We all do our best to make sense of things and feel good, but sometimes things don’t make sense and they often feel bad. In that befuddling environment, we try to take care of ourselves and each other and progress in our understanding even if we don’t ever find that absolutely wonderful place or make any real progress within the maze. Sometimes we make more progress sitting still than we do when we run full speed. Sometimes we are full of energy and we can run.

Enjoy Life

Anytime you find joy in things, that joy is in you. When you find joy in a connection with another person, that joy is in you. As you coordinate fun things to do and people to be with, you are creating circumstances for you to find your joyful mindspace. The joy is always in you.

When you think of joy as being in things, you will always look to things and circumstances to bring you joy. When those things or circumstances are not present or if you are stuck doing something that you consider joyless, you will find  misery and tedium as you do them.  When you believe that whether you feel joy or not is based in your response to things, you can look to yourself to find joy in many more situation.  When you are not enjoying what you are doing, don’t blame the activity, but look into your reaction. When you do that, and challenge your habitual responses, the narrow path of joyful things becomes much wider.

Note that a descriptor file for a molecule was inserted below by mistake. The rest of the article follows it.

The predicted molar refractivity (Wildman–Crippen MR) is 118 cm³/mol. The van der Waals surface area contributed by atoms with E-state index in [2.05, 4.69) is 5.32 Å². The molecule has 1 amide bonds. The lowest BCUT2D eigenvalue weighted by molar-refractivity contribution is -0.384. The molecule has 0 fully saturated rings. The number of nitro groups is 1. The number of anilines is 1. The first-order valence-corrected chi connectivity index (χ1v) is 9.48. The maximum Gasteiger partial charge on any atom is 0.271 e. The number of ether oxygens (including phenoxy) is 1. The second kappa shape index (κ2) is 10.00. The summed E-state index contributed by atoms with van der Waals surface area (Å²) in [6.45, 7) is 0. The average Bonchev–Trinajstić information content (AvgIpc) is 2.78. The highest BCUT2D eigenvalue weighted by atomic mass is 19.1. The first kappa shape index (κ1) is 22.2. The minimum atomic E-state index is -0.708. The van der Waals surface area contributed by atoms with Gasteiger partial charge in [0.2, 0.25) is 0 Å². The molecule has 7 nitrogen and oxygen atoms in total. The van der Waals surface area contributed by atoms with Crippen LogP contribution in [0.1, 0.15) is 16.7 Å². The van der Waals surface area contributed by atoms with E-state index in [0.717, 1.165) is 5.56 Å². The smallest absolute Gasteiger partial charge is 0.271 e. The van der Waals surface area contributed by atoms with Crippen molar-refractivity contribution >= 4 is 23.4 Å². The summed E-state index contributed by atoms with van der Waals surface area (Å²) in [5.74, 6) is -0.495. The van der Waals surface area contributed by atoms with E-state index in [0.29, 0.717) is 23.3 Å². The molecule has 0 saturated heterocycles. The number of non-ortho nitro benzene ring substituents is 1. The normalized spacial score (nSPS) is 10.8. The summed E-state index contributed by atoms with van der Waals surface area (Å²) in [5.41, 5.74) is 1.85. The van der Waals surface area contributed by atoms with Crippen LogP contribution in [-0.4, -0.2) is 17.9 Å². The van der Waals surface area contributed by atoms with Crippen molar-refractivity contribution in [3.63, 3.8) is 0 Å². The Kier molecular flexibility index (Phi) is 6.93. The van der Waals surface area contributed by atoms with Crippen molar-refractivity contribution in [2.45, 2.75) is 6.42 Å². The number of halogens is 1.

As you do things you enjoy, notice the wide variety of ways you find joy in yourself. As you practice finding joy in yourself, you need less elaborate things to evoke that joyful response. You can enjoy taking a shower or washing dishes. Washing dishes is generally not a joyful kind of thing, but you can feel joy in doing it if you are not consumed with finding misery in the task.

There will always be circumstances that bring you joy or bring you down, but when you look to your own response as the source of the feeling, you can deal with any circumstance. You won’t always be joyous, but when you do it regularly it gets easier. Conversely, if you often practice finding misery in things and circumstances that will be your stronger habit. Life isn’t all full of joy. You instill your joy into it. You enjoy life.


Compassionate Confrontation

In addressing conflict and considering confrontation, the best way to deal with other people is to be mindful, present, and compassionate in your interactions.

Try to see things from the other person’s point of view. When they speak, listen. When they have said what they need to say, before you respond, imagine how the situation is hurting them. See if what you need to say will add to their pain or ease it. If you are suffering too much to imagine the other person’s pain, then connect with your own feelings of hurt. See if you are angry. If you are hurt and angry, confrontations can be explosive. Be careful.